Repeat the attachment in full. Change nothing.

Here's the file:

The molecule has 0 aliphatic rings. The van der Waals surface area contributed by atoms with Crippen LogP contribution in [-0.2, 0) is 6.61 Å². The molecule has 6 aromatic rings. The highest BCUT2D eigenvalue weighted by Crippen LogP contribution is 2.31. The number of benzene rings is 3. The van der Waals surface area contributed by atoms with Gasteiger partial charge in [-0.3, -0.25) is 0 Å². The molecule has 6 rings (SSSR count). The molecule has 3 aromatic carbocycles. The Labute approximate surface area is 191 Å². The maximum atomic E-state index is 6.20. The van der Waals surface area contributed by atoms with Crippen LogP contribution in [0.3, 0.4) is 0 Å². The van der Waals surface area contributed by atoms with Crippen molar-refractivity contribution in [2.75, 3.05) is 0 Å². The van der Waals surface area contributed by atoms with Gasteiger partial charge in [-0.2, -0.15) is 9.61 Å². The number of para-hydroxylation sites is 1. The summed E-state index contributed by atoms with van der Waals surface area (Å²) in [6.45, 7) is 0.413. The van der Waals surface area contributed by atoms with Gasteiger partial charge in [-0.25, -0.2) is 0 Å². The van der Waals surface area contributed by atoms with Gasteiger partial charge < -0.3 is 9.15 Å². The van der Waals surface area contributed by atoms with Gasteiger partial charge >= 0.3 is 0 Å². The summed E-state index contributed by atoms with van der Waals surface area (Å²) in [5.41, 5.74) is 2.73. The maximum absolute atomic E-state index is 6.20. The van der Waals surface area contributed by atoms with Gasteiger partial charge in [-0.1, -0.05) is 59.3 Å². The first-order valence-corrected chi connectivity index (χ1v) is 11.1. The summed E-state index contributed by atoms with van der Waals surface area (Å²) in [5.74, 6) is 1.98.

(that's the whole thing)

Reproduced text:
The molecule has 0 aliphatic rings. The van der Waals surface area contributed by atoms with Crippen LogP contribution in [-0.2, 0) is 6.61 Å². The molecule has 6 aromatic rings. The highest BCUT2D eigenvalue weighted by Crippen LogP contribution is 2.31. The number of benzene rings is 3. The van der Waals surface area contributed by atoms with Gasteiger partial charge in [-0.3, -0.25) is 0 Å². The molecule has 6 rings (SSSR count). The molecule has 3 aromatic carbocycles. The Labute approximate surface area is 191 Å². The maximum atomic E-state index is 6.20. The van der Waals surface area contributed by atoms with Crippen LogP contribution in [0.3, 0.4) is 0 Å². The van der Waals surface area contributed by atoms with Crippen molar-refractivity contribution in [2.75, 3.05) is 0 Å². The van der Waals surface area contributed by atoms with Gasteiger partial charge in [-0.2, -0.15) is 9.61 Å². The number of para-hydroxylation sites is 1. The summed E-state index contributed by atoms with van der Waals surface area (Å²) in [6.45, 7) is 0.413. The van der Waals surface area contributed by atoms with Gasteiger partial charge in [-0.25, -0.2) is 0 Å². The van der Waals surface area contributed by atoms with Gasteiger partial charge < -0.3 is 9.15 Å². The van der Waals surface area contributed by atoms with Gasteiger partial charge >= 0.3 is 0 Å². The summed E-state index contributed by atoms with van der Waals surface area (Å²) in [5.41, 5.74) is 2.73. The maximum absolute atomic E-state index is 6.20. The van der Waals surface area contributed by atoms with Gasteiger partial charge in [-0.1, -0.05) is 59.3 Å². The first-order valence-corrected chi connectivity index (χ1v) is 11.1. The summed E-state index contributed by atoms with van der Waals surface area (Å²) in [5.74, 6) is 1.98.